To Move Milk from the Cow to your Fridge – the Function of Supply Chain
Inspired-Search | 17 November 2017
Written by: Annemieke Gelder
With the amount of innovation and digitalization around us, these are probably the most exciting times for Supply Chain professionals. In the next series we will discuss a couple of key Supply Chain trends and considerations for your strategic and organizational needs and to shape your next generation supply chain.
Milk comes from cows, not from the supermarket, and everything that happens in between is what we call “Supply Chain”. In our daily lives all physical goods we consume, use and utilize are brought to us through the function of supply chain, and yet it is a function not well known to the wider public, or even understood by business leaders.
Supply Chain is all around us
Supply chains come to life when we start keeping an eye out for the DHL trucks and container lorries on the road, the warehouses along side the high ways, but do you really have a clue where products actually come from until another production safety, child labor or pollution scandals emerges in the news?
Business leaders in Finance, General Management, Sales & Marketing like to watch the sales numbers and typically visit the stores where product is sold. Less frequently a view is taken on supply performance or actually visiting manufacturing operations, DC’s, warehouses or port operations in the operating markets.
Omni Channel strategies will immediately benefit from an integral approach to your supply chain design and requirements. Even more, supply chains deal with 3 core ‘flows’, which be on any business leaders’ mind: product availability to customers, information between trading parties; and cash, either locked up in (in-transit) inventory or released upon invoicing and payment (model 1).
MODEL 1 – 3 FLOWS HANDLED BY SUPPLY CHAIN
Supply Chain History and Development
Logistics is as old as people fighting wars. Military logistics was practiced in ancient times to move around resources and army supplies, however the ‘Supply Chain’ field is much younger. As my favorite author Alain de Botton puts it: ‘Two centuries ago, our forebears would have known the precise history and origin of (..) things they ate and owned as well of the people and tools involved in their production’.
In the 40’s mechanisation improved warehouse operations by replacing labor intense material handling processes. The 50’s saw the introduction of containers and gantries. The 60’s/70’s early computerization enabled innovative approaches to planning and inventory management, which would take a leap in the 80’s. This was also when leaders started to recognize an opportunity to improve the bottom line if trained professionals would perform these activities (Cerasis). ERP software emerged in the 90’s and today we see global shipments in standardized containers handled through various systems and integration.
This industrialized global trade brings great access to affordable and various products of many origins, but we also lost sight of the actual sources.
Variable Supply Chain Activities, Organization and Effectiveness
Supply chain professionals design, operate and manage transportation, warehousing, inventory management, packaging and logistics information. Inventory management ties in together planning and forecasting and the supply of raw materials managed through Procurement. As a result, there are many jobs in the supply chain field (CSCMP).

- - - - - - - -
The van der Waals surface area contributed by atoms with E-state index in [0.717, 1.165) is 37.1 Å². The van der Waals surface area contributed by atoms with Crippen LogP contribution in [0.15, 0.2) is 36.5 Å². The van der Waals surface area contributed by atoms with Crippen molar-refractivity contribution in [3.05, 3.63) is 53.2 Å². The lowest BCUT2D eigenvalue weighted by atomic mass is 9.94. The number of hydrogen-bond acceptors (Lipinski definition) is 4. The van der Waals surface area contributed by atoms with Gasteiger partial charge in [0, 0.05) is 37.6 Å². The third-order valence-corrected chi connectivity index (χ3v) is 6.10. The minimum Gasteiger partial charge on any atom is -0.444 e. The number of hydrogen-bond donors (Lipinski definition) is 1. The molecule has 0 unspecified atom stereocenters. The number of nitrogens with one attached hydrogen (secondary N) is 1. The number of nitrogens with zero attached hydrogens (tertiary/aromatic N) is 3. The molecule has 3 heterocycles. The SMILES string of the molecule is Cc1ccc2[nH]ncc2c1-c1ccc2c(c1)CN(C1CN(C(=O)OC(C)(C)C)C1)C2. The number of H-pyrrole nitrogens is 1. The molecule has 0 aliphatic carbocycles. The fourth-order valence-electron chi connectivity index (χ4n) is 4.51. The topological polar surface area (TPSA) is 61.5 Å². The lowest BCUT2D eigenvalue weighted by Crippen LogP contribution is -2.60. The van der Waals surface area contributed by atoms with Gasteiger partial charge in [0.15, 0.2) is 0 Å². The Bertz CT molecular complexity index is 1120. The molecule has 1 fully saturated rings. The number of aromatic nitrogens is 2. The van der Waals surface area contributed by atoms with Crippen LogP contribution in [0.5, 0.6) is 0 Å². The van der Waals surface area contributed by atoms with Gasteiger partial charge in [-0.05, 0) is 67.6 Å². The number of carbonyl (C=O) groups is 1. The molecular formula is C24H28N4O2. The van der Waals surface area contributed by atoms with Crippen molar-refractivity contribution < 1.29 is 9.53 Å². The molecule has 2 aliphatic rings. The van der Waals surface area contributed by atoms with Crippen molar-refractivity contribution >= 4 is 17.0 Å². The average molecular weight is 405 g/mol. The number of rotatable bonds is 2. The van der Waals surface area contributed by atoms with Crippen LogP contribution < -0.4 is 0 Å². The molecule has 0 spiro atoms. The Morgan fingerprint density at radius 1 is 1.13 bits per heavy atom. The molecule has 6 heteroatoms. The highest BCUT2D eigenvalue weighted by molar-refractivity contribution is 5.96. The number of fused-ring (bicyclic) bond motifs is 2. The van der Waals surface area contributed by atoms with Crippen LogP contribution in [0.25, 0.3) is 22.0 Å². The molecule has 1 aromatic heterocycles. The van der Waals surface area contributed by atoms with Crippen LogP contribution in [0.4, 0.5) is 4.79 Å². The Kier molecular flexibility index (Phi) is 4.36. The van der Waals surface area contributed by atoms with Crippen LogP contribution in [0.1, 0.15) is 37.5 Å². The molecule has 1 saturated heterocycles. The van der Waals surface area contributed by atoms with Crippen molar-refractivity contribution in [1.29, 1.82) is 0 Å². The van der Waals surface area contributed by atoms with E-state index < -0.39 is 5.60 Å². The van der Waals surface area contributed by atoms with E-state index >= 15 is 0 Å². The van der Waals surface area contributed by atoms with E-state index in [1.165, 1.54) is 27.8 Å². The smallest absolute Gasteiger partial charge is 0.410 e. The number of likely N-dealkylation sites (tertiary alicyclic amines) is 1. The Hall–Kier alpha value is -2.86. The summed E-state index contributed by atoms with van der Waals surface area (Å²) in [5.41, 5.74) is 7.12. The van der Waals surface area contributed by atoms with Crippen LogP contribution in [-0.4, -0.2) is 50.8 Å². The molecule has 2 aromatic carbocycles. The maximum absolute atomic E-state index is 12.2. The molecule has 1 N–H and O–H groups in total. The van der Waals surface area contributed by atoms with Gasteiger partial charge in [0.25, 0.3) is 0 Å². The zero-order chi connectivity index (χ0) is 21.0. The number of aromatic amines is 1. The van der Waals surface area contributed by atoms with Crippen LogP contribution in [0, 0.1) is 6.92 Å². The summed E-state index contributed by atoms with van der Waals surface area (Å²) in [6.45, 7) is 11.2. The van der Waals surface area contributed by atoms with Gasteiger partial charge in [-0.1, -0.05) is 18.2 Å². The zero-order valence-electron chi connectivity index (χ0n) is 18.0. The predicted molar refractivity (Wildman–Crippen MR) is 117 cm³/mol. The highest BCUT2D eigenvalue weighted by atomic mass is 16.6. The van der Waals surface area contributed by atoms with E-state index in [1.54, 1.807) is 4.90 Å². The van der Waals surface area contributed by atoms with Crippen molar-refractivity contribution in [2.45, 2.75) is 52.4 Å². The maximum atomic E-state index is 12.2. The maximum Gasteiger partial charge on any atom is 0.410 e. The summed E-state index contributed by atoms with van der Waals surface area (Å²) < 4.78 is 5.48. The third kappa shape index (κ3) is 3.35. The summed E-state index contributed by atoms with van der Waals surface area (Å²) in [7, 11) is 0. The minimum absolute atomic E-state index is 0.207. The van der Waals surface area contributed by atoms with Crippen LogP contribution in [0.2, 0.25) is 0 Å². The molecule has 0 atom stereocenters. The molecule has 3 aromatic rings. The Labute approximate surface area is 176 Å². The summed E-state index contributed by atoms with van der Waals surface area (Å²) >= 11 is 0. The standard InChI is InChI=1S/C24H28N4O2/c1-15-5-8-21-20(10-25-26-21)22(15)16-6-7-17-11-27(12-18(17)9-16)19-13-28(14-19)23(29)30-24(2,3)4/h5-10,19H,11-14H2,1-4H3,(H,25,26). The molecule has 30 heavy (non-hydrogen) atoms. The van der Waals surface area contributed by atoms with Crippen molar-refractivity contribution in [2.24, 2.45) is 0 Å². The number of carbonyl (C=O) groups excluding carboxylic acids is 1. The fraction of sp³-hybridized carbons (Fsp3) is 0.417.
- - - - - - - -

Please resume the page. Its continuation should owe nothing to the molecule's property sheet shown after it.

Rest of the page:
Supply Chain organizations are not standardized across industries, the setup driven by the nature of the product, service and industry. Add on any special company or leadership focus, the socio-economic background of the operating geographies and markets.
Procurement may therefore report into the CEO (25%), COO (22%) or CFO (13%; KPMG); Manufacturing and Operations operate stand-alone or as part of one function and ‘supply chain’ is sometimes looking after planning and elsewhere covering the whole end to end. This IS very confusing for anyone outside of the field!!!
There is not a “one-size fits all model” to supply chain and many leaders who are extremely effective in sophisticated and developed economies struggle significantly in emerging markets, where considered ‘basics’ as infrastructure and communications are at a relatively underdeveloped stage that the leaders have great difficulty achieving their goals.
Technology will drive Global Supply Chain Transparency
‘Supply Chain’ is mega cross-functional, dealing with cross border trade, legal, inventories, contracts, sales and local dynamics, and is probably one of the most diverse fields to operate in. Activities and organizations may not fit the ‘one size’ model, but the necessary skill-set is very transferable across industries, effectively all dealing with the core of moving goods from A to B.
This physical movement and its orchestration becomes increasingly technology driven through robotic vehicles, control towers, AI, automated (RPA) and instant transaction execution (block chain). Specifically, the improved visibility and block chain will drive enhanced consumer awareness, perception of product origin, improved production conditions and waste reduction. The more advanced supply chains become, the more they will help to return the visibility and understanding of the ‘cow to our milk’.
Annemieke Gelder has over 16 years experience in end-to-end supply chains across different industries. She is a certified Procurement Professional (MCIPS), Project Manager (PMP) and holds a MSc Business Administration in Supply Chain of the Rotterdam School of Management. She recently set up www.supplydirection.com to channel her learnings and views on supply chain trends, as well help business shaping and improving their supply chain operations.
Reading more blogs of Annemieke?
Consider reading her blog: Digital Logistics – Moving the Needle